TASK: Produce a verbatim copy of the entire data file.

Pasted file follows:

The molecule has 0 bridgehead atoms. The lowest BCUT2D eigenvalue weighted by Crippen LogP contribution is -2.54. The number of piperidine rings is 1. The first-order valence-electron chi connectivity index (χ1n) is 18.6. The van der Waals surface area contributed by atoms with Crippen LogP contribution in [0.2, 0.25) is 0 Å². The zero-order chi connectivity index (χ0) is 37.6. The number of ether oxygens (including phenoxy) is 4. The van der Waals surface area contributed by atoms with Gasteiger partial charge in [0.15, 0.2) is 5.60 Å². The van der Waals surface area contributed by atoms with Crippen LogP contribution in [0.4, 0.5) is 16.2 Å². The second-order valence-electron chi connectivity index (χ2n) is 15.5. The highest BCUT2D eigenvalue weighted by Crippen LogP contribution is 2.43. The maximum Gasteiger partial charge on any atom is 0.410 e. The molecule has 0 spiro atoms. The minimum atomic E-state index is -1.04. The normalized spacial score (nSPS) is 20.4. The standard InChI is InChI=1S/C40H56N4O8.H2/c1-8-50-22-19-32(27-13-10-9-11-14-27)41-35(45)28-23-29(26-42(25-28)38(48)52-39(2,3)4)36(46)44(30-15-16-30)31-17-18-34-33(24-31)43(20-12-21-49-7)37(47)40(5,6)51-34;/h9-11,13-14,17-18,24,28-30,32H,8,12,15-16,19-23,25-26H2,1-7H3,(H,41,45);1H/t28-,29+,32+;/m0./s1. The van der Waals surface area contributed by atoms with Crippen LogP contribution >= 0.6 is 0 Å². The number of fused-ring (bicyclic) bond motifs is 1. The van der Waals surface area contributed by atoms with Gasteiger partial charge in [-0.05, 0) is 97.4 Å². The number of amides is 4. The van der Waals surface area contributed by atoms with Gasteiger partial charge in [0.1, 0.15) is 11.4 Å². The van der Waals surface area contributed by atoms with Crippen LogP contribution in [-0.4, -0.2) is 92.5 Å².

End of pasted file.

The molecule has 0 bridgehead atoms. The lowest BCUT2D eigenvalue weighted by Crippen LogP contribution is -2.54. The number of piperidine rings is 1. The first-order valence-electron chi connectivity index (χ1n) is 18.6. The van der Waals surface area contributed by atoms with Crippen LogP contribution in [0.2, 0.25) is 0 Å². The zero-order chi connectivity index (χ0) is 37.6. The number of ether oxygens (including phenoxy) is 4. The van der Waals surface area contributed by atoms with Gasteiger partial charge in [0.15, 0.2) is 5.60 Å². The van der Waals surface area contributed by atoms with Crippen LogP contribution in [0.4, 0.5) is 16.2 Å². The second-order valence-electron chi connectivity index (χ2n) is 15.5. The highest BCUT2D eigenvalue weighted by Crippen LogP contribution is 2.43. The maximum Gasteiger partial charge on any atom is 0.410 e. The molecule has 0 spiro atoms. The minimum atomic E-state index is -1.04. The normalized spacial score (nSPS) is 20.4. The standard InChI is InChI=1S/C40H56N4O8.H2/c1-8-50-22-19-32(27-13-10-9-11-14-27)41-35(45)28-23-29(26-42(25-28)38(48)52-39(2,3)4)36(46)44(30-15-16-30)31-17-18-34-33(24-31)43(20-12-21-49-7)37(47)40(5,6)51-34;/h9-11,13-14,17-18,24,28-30,32H,8,12,15-16,19-23,25-26H2,1-7H3,(H,41,45);1H/t28-,29+,32+;/m0./s1. The van der Waals surface area contributed by atoms with Crippen LogP contribution >= 0.6 is 0 Å². The number of fused-ring (bicyclic) bond motifs is 1. The van der Waals surface area contributed by atoms with Gasteiger partial charge in [-0.05, 0) is 97.4 Å². The number of amides is 4. The van der Waals surface area contributed by atoms with Gasteiger partial charge in [0.1, 0.15) is 11.4 Å². The van der Waals surface area contributed by atoms with Crippen LogP contribution in [-0.4, -0.2) is 92.5 Å².